Wednesday, October 7, 2015

Masculinity and Violence - The Alpha and Beta Males

I recently came across an article that brings up the conflict that males sometimes face in relation to their association with masculinity while at the same time speaking to gun violence, in particular the recent shootings in Oregon.  Actually the article did not target just the Oregon shootings but in fact looked at “why” these crimes are occurring at such alarming rates in the U.S.   We all know that easy access to weapons and mental illness are often discussed as leading contributors to mass shootings but could there possibly be some other common factor?  Soraya Chemaly, who is a writer for the Huffington Post, actually came up with an interesting idea which speaks to masculinity and the way certain males view themselves.

As we read, “Masculinity is constructed, is built up through ideology, domination, practice, language and other related elements” (Reeser, 51), so how does this play into Chemaly’s article.  The term she uses to describe the desired level of masculinity relates to the Alpha male.  The American Alpha male is perceived as someone who displays outward strength due to his body structure, has sexual prowess, is in control of his emotions, overall he is culturally the epitome of true masculinity.  He achieves this level of masculinity by being in direct opposition to his counterpart, the Beta male.   A Beta male is someone who is sensitive, he is overly emotional, he is too nice, too protective and not viewed as sexy.  The Beta male displays traits that are considered more effeminate and thereby, all in all he is the opposite of the Alpha male.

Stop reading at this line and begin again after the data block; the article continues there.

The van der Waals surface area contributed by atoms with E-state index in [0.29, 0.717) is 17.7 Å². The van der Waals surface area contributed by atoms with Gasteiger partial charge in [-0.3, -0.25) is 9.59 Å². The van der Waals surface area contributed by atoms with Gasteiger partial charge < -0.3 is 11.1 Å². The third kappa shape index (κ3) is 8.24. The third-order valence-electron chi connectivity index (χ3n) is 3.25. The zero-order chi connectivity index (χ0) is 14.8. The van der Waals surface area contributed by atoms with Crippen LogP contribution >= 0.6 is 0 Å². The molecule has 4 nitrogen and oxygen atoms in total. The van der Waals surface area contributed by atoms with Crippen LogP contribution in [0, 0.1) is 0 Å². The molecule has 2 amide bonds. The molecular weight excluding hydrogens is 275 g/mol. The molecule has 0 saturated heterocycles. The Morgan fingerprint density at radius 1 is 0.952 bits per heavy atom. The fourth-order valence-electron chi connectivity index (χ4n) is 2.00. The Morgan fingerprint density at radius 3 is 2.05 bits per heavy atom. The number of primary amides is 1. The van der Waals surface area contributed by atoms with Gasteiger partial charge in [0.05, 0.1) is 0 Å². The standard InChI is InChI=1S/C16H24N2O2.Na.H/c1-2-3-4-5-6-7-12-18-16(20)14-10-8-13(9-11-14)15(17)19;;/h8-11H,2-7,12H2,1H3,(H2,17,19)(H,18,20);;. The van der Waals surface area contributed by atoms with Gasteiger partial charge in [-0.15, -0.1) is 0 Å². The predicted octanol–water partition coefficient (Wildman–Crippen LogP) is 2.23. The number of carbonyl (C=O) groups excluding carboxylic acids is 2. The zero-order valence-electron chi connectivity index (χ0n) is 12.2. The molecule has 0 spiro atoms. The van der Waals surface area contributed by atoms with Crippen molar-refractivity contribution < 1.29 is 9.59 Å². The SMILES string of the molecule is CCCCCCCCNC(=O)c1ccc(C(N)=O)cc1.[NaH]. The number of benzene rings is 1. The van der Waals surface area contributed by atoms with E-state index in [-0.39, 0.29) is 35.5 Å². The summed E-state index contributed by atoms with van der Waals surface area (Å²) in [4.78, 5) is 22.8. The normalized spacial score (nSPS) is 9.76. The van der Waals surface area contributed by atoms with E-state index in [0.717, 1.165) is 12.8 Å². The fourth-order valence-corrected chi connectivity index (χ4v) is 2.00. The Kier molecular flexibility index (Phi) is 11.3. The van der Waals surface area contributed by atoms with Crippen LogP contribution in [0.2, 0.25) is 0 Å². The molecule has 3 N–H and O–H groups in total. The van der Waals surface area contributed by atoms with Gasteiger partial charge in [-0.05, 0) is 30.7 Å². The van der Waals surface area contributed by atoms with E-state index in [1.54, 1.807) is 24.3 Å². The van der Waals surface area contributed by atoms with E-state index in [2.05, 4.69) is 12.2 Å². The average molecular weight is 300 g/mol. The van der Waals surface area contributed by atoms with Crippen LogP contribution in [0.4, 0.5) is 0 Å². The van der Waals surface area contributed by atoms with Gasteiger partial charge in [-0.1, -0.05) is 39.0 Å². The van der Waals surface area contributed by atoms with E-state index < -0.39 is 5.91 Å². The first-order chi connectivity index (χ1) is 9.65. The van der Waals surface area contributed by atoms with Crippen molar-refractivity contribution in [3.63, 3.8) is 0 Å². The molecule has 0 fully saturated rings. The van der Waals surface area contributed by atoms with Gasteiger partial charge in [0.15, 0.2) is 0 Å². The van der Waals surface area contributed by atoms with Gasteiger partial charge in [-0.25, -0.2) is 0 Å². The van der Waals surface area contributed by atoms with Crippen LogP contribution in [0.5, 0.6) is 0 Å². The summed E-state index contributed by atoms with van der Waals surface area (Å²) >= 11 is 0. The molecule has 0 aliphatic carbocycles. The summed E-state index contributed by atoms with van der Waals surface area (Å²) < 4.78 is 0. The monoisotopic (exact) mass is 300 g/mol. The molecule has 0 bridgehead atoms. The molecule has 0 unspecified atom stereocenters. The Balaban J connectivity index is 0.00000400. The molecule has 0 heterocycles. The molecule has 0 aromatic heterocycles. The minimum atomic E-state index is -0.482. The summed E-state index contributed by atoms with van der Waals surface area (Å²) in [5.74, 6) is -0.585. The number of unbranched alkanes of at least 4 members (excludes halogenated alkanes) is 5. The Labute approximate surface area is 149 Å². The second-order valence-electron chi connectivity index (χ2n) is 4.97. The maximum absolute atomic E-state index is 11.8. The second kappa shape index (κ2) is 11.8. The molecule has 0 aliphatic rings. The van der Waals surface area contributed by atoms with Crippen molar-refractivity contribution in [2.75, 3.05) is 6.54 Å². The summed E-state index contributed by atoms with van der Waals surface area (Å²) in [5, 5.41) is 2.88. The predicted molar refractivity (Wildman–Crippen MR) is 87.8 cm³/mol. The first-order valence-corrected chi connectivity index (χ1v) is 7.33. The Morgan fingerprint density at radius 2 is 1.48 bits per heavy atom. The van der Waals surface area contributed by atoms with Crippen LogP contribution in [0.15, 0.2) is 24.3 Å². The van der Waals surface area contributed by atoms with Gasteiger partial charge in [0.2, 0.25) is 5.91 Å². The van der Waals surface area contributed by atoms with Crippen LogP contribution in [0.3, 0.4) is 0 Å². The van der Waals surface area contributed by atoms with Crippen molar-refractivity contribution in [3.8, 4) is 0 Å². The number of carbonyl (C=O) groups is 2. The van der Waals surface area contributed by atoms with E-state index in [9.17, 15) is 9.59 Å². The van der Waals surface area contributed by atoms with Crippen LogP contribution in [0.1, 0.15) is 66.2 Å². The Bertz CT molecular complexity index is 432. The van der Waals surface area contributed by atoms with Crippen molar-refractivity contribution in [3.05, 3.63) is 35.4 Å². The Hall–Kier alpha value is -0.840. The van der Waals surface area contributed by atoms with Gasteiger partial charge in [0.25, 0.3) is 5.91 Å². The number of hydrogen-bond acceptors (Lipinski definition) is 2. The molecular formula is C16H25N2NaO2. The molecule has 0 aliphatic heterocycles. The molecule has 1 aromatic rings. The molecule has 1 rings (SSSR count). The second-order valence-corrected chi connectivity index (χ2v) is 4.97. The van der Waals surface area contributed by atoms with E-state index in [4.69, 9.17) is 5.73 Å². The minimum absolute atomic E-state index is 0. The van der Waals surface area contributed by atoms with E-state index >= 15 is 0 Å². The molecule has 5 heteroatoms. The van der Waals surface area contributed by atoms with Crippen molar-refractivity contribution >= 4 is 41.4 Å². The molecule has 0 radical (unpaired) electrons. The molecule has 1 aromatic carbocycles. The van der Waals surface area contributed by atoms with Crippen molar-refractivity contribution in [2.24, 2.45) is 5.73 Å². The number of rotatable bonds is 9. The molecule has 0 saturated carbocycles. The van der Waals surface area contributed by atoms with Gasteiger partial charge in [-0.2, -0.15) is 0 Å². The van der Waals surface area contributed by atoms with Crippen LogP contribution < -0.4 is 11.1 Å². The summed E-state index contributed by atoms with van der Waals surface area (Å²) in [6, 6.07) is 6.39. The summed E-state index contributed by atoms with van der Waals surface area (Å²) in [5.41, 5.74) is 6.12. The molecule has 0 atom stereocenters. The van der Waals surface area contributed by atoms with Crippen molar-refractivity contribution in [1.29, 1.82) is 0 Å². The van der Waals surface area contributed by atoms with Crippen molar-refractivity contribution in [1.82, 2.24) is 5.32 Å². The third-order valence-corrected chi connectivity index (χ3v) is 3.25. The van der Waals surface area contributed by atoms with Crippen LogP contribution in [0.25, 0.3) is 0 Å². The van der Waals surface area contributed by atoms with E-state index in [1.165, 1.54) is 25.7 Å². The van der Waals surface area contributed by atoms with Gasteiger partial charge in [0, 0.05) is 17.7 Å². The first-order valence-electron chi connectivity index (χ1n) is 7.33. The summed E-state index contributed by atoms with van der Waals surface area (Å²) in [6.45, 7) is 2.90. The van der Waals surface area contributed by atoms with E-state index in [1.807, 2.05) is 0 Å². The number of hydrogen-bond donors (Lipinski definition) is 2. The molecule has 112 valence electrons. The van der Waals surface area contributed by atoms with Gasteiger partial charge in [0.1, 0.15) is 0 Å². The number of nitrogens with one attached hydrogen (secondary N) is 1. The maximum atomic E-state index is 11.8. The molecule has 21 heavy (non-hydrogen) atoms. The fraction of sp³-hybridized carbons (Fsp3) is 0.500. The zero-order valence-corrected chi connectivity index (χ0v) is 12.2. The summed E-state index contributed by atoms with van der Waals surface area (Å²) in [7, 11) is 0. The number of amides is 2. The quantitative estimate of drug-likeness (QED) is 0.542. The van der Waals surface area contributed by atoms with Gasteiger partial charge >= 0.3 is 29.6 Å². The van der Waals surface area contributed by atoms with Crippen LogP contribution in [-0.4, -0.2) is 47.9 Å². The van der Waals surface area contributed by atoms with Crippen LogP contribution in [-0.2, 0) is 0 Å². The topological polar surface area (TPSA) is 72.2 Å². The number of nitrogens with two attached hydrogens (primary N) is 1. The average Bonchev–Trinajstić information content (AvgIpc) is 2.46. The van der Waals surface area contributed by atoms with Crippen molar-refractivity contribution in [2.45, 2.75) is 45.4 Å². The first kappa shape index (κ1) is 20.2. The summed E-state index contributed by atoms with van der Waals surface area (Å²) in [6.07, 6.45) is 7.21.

Chemaly, focuses on a fringe group of Beta males who are now lashing out, or rebelling, against the perceptions society has of them, and in fact of the way they view themselves within the realm of masculinity.  In so, they are blaming women for their imagined shortcomings, particularly in the area of feeling inadequate and less desirable than the Alpha male.   A key element of masculinity is dominance and this is often achieved through violence.  Chemaly notes this is what the fringe group of Beta males are turning to, to achieve empowerment and control.  How better to dominate than with fear?  In using guns, which are a very masculine prop, it gives these men a sense of empowerment.  No one would question his authority with a gun in hand.  This is exactly the manner in which this group of males are trying to change the image that they have of themselves and to wreak havoc on a society that has, in their eyes, devalued them as not being masculine enough.

In her article, Chemaly gives considerable discussion to the fact that the majority of the mass shootings have been carried out by white males in places where there would be a predominate number of females present.

Chemaly, Soraya. “Mass Killings in the US: Masculinity, Masculinity, Masculinity.”  Huffington Post, 5 Oct. 2015. Web. 6 Oct. 2015. <>


Reeser, Todd W. Masculinities in Theory: An Introduction. West Sussex: Wiley- Blackwell, 2010

No comments: